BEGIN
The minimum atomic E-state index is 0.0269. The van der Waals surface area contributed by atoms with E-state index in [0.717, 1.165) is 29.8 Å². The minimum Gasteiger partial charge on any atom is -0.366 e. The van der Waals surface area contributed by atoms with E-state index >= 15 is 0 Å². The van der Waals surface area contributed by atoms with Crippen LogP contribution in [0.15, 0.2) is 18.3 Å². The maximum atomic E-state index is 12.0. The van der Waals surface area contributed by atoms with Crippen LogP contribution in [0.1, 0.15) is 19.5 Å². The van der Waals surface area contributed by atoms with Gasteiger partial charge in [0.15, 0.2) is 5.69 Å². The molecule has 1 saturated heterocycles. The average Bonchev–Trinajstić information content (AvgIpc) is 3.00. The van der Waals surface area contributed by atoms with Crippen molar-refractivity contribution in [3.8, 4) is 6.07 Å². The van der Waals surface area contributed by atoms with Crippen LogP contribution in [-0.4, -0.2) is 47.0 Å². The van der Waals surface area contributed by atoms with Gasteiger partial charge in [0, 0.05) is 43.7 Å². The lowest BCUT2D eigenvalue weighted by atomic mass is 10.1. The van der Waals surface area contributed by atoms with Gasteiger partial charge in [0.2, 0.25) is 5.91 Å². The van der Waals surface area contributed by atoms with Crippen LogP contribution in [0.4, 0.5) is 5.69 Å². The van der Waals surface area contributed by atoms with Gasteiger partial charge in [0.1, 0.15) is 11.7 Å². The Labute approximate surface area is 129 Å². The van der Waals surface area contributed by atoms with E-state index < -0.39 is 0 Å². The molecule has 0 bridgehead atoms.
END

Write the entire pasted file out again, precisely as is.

The minimum atomic E-state index is 0.0269. The van der Waals surface area contributed by atoms with E-state index in [0.717, 1.165) is 29.8 Å². The minimum Gasteiger partial charge on any atom is -0.366 e. The van der Waals surface area contributed by atoms with E-state index >= 15 is 0 Å². The van der Waals surface area contributed by atoms with Crippen LogP contribution in [0.15, 0.2) is 18.3 Å². The maximum atomic E-state index is 12.0. The van der Waals surface area contributed by atoms with Crippen LogP contribution in [0.1, 0.15) is 19.5 Å². The van der Waals surface area contributed by atoms with Gasteiger partial charge in [0.15, 0.2) is 5.69 Å². The molecule has 1 saturated heterocycles. The average Bonchev–Trinajstić information content (AvgIpc) is 3.00. The van der Waals surface area contributed by atoms with Crippen molar-refractivity contribution in [3.8, 4) is 6.07 Å². The van der Waals surface area contributed by atoms with Crippen LogP contribution in [-0.4, -0.2) is 47.0 Å². The van der Waals surface area contributed by atoms with Gasteiger partial charge in [0, 0.05) is 43.7 Å². The lowest BCUT2D eigenvalue weighted by atomic mass is 10.1. The van der Waals surface area contributed by atoms with Gasteiger partial charge in [0.2, 0.25) is 5.91 Å². The van der Waals surface area contributed by atoms with Crippen LogP contribution in [0.4, 0.5) is 5.69 Å². The van der Waals surface area contributed by atoms with Gasteiger partial charge in [0.1, 0.15) is 11.7 Å². The Labute approximate surface area is 129 Å². The van der Waals surface area contributed by atoms with E-state index < -0.39 is 0 Å². The molecule has 0 bridgehead atoms.